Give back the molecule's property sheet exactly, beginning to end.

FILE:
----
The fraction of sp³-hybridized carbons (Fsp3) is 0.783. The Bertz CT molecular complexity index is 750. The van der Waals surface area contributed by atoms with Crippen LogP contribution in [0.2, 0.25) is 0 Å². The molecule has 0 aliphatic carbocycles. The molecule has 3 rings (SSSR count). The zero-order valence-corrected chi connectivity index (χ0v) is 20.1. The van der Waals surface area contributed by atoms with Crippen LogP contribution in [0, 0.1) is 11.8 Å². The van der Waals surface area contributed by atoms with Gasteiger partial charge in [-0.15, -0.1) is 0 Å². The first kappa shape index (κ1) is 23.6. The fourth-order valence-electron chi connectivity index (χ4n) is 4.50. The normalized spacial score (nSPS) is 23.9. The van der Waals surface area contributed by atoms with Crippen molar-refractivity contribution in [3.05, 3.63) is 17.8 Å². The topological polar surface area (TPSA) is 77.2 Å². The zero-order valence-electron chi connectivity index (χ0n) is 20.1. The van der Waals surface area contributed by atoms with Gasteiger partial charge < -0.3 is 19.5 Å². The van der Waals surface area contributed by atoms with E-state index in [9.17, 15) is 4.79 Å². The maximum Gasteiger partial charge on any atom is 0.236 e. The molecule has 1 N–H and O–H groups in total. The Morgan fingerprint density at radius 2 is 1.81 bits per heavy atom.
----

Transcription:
The fraction of sp³-hybridized carbons (Fsp3) is 0.783. The Bertz CT molecular complexity index is 750. The van der Waals surface area contributed by atoms with Crippen LogP contribution in [0.2, 0.25) is 0 Å². The molecule has 0 aliphatic carbocycles. The molecule has 3 rings (SSSR count). The zero-order valence-corrected chi connectivity index (χ0v) is 20.1. The van der Waals surface area contributed by atoms with Crippen LogP contribution in [0, 0.1) is 11.8 Å². The van der Waals surface area contributed by atoms with Gasteiger partial charge in [-0.15, -0.1) is 0 Å². The first kappa shape index (κ1) is 23.6. The fourth-order valence-electron chi connectivity index (χ4n) is 4.50. The normalized spacial score (nSPS) is 23.9. The van der Waals surface area contributed by atoms with Crippen molar-refractivity contribution in [3.05, 3.63) is 17.8 Å². The topological polar surface area (TPSA) is 77.2 Å². The zero-order valence-electron chi connectivity index (χ0n) is 20.1. The van der Waals surface area contributed by atoms with Gasteiger partial charge < -0.3 is 19.5 Å². The van der Waals surface area contributed by atoms with E-state index in [9.17, 15) is 4.79 Å². The maximum Gasteiger partial charge on any atom is 0.236 e. The molecule has 1 N–H and O–H groups in total. The Morgan fingerprint density at radius 2 is 1.81 bits per heavy atom.